REVIEW: Perennials by Julie Cantrell

REVIEW: Perennials by Julie Cantrell

I was browsing Kindle titles on Amazon when I stumbled upon Perennials by Julie Cantrell. The premise seemed interesting enough. However, I haven’t had the energy to finish this book. I spent nearly a whole morning reading up to half of the novel, waiting, waiting for it to get good because it did have promise.

Now, a disclaimer: I did not finish this book. I didn’t care enough to finish this book. I thought it would be a waste to continue investing my time in it when even after I’ve plodded through half of it, I still didn’t care about anyone in the story. That said, I do have some thoughts on the half that I did read.

I was initially intrigued because the premise seemed similar to Girls in Trucks: a girl born and raised in the South, who then moved away and encountered various troubles. But Girls in Trucks moved me and stayed with me because it depicted hurt and emotional damage so well – the motivations of the main character were especially complicated. Perennials is just, like, “Hey, this is Lovey’s (the protagonist) sister, the asshole! Plus, Lovey’s ex-boyfriend turned out to be a married cheating asshole! The protagonist is so lonely and afraid to love!”

I don’t think the characters are written all that well.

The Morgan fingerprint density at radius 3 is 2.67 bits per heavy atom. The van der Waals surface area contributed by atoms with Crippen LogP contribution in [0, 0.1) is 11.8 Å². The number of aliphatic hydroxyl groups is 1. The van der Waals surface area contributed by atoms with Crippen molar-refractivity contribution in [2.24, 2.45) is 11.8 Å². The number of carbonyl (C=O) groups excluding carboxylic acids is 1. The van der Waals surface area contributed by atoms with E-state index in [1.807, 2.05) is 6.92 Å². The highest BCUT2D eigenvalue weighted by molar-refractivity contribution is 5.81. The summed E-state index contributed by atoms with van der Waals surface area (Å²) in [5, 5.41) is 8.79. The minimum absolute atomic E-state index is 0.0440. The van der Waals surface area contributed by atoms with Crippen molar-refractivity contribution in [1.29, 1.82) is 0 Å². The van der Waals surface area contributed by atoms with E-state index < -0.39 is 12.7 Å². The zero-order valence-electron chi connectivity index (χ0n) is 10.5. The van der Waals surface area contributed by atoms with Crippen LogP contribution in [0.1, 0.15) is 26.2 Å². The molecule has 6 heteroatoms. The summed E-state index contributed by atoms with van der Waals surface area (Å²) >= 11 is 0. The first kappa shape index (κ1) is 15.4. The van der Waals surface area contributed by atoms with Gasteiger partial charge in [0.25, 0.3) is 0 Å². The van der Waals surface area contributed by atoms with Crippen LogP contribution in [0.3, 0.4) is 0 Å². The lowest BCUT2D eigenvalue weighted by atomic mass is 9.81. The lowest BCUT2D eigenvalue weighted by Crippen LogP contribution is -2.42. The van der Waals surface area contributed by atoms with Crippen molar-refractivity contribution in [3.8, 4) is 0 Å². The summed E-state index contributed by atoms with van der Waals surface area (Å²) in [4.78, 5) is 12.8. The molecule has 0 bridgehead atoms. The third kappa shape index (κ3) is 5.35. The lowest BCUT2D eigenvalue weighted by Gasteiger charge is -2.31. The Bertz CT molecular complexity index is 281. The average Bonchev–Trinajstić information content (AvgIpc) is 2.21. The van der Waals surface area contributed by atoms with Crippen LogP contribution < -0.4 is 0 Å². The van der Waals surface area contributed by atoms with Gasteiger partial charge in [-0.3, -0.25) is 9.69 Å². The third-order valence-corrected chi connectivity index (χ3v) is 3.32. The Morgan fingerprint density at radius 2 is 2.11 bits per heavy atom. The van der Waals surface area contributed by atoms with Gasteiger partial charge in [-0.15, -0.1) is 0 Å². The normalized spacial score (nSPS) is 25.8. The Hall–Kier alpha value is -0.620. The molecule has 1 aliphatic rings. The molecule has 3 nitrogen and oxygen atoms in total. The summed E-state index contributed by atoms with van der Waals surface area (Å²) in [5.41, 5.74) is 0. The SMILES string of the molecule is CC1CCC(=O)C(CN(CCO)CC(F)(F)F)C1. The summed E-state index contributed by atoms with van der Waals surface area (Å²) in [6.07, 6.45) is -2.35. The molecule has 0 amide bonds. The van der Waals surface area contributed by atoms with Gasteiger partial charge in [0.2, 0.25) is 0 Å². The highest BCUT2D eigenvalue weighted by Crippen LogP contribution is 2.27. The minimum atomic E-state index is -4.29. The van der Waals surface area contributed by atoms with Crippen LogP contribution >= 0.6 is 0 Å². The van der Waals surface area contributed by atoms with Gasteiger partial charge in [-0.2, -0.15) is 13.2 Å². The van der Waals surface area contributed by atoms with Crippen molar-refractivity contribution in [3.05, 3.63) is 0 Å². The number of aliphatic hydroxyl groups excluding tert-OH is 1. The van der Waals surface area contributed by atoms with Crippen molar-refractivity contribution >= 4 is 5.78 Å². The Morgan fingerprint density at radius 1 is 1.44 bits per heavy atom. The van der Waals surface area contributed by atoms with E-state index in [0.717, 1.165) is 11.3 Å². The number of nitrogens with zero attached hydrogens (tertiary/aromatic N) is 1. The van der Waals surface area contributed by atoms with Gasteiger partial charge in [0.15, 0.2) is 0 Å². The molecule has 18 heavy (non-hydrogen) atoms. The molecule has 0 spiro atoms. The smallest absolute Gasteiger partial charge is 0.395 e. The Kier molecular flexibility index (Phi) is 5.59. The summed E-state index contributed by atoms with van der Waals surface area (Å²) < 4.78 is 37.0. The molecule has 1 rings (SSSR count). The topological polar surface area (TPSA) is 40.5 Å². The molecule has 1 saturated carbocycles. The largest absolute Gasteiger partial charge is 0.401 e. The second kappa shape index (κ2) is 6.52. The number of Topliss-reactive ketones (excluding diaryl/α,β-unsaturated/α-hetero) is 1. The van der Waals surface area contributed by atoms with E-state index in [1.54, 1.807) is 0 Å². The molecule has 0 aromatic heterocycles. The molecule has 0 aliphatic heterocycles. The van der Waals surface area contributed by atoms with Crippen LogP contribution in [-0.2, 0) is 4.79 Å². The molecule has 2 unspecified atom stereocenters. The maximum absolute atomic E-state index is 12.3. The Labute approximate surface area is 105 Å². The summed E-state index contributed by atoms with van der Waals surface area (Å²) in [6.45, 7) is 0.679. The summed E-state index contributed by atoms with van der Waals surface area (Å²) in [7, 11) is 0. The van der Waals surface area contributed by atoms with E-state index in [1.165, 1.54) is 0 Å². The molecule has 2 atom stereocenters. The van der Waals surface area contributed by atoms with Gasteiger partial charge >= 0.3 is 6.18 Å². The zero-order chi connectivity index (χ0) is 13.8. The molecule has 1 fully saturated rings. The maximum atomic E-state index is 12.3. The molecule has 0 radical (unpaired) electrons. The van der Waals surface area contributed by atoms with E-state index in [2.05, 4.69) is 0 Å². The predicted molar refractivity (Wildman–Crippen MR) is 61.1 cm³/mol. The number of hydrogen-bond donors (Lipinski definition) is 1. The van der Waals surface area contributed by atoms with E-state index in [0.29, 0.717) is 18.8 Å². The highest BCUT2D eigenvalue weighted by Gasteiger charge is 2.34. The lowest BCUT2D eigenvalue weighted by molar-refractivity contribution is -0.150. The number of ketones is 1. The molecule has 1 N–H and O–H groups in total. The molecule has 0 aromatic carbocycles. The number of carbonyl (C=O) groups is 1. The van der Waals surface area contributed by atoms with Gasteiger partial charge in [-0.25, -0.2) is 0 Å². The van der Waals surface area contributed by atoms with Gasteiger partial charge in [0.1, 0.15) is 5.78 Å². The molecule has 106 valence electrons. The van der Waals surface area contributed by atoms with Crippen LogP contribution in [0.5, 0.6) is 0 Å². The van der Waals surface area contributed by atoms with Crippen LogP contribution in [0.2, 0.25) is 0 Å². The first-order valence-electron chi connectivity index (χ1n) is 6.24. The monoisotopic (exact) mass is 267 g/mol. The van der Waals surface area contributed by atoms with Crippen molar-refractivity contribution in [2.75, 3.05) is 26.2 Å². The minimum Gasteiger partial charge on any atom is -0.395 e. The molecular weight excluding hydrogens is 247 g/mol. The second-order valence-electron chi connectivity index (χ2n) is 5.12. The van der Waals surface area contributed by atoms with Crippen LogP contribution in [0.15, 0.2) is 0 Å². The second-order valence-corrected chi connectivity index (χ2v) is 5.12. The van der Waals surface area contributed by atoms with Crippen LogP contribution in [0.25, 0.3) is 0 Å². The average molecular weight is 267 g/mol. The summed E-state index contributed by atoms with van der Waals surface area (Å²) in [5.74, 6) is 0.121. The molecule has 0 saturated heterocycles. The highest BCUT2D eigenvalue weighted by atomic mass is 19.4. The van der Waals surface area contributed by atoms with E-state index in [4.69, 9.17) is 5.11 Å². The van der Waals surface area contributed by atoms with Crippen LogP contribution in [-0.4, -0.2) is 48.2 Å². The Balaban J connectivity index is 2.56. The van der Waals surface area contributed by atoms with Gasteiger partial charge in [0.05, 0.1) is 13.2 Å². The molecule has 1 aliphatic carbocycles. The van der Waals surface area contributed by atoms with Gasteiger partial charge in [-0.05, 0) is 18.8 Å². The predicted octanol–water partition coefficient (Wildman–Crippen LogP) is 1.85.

I don’t see the antagonists as “flawed and relatable”, but simply marked “dicks”. The sister Bitsy, for instance, is depicted as needlessly cruel to Lovey. I skipped to the end and it seems she and Lovey have reconciled, but I really didn’t bother to find out why Bitsy was a bitch because she was so one-dimensional.
Moreover, the reveal of “The Reed Incident” was such a letdown. Reed, Lovey’s ex, was just a cardboard character who steered Lovey into an emotional rut. We don’t even get a proper backstory on Reed – we just find out he’s married. The way he informs Lovey of this is cold and harsh, but since I never read anything about him being previously decent, I just assumed he’s a shithead with no humanizing, redeeming qualities whatsoever.

The novel is told from a first-person narrative, so I do expect some tunnel vision when it comes to the protagonist’s interactions with others. Still, more could have been done to make me feel something, anything, about these characters.

I did enjoy the setting of the story.

The vivid descriptions of nature – mountains, the countryside – made for a lovely backdrop. Really, the passages I most enjoyed reading were the ones that described the blooming flowers in detail.

Overall, I feel that the theme of loneliness in familial and romantic relationships has been done to death. And that’s okay. The problem is, it’s been done better.

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